- Differential Privacy: Differential privacy is a cryptographic algorithm that inserts statistical noise into a data set in order to obscure the individual identities of data owners. This allows data to be averaged, enabling companies to glean insights from a data set about a group of people rather than about the individual themselves. To learn more about differential privacy, read our blog post on this here.
- Federated Learning: A machine learning technique that allows machine learning models to be built based on data sets that are distributed in distributed databases. This means that data queries and machine learning can be done without data leaving the control of the federation members.
- Federation Server: A server that coordinates between multiple private query servers on the network and performs data reconciliation or federated queries. Data reconciliation could be data reconciliation through matching various raw log-level data or impression data. Federated server allows a user to parse a federated query, and the federation server will coordinate the work with disparate private query servers to obtain an output. On Atom, raw data never leaves the private query server during the process of federated queries and differential privacy is implemented to protect sensitive first-party data. Atom’s federation server is operated by Aqilliz.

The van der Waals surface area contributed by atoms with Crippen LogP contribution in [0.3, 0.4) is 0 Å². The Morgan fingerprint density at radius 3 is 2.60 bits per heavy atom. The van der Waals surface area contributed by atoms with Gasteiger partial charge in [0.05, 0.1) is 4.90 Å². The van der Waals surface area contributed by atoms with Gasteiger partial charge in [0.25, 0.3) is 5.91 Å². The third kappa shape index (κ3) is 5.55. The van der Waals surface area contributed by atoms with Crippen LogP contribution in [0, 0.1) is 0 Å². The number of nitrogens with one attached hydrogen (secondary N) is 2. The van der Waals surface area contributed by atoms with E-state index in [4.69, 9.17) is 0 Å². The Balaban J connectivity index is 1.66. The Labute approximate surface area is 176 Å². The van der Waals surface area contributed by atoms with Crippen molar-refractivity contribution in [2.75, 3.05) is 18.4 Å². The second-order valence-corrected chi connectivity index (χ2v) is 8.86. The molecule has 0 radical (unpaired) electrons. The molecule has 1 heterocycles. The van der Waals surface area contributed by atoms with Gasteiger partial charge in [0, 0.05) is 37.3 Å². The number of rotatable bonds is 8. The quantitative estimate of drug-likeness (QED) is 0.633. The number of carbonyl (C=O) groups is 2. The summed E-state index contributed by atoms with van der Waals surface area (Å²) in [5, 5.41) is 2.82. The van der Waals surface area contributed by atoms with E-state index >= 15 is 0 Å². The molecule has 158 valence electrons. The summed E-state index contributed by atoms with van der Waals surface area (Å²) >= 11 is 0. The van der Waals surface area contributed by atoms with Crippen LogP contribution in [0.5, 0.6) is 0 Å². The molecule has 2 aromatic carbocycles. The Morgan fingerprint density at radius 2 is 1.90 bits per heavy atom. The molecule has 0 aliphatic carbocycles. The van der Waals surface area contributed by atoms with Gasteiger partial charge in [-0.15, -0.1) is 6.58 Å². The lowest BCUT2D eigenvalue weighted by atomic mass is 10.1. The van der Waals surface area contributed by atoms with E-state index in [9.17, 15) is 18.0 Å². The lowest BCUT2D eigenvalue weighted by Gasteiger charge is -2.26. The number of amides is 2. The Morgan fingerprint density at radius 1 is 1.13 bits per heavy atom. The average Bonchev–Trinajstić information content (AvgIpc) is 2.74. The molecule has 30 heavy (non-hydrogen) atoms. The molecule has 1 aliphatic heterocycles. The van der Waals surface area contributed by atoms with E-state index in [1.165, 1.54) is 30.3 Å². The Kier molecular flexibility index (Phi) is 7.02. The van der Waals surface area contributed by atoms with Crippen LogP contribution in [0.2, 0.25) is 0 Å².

- Aquila: A private and permissioned blockchain built by Aqilliz within the Atom infrastructure to facilitate value exchange. This includes activities such as the automation of payment settlement and the management of payment tokens. Every participant within a federation on the Atom network will have access to a shared ledger on Aquila by operating a blockchain node. These nodes will produce blocks that are broadcasted to their respective federation. In order to increase the security and auditability of Aquila as a permissioned blockchain, the Merkle root of Aquila will be broadcasted on Zilliqa public blockchain periodically.
- Merkle Root: When a transaction takes place on a blockchain, a hash is associated with it and is structured in a tree-like manner to depict how one transaction relates with the other. A Merkle root represents the hash of all the hashes of the given transactions stored within a block on the blockchain.
Future of marketing technologies
Aqilliz was founded to address some of the systemic infrastructure ails plaguing the marketing ecosystem—from a lack of transparency and efficiency across the digital media supply chain to the need for far more privacy-centric tools to protect consumer privacy. If the outcomes of ISBA’s report on the state of the programmatic advertising supply chain are any indication, a long-overdue change needs to happen.
With the help of emerging technologies, Aqilliz is reimagining a new vision for the future of digital marketing—one underscored by privacy at its core and equipped with the infrastructure to finally address the unique challenge of the industry once and for all.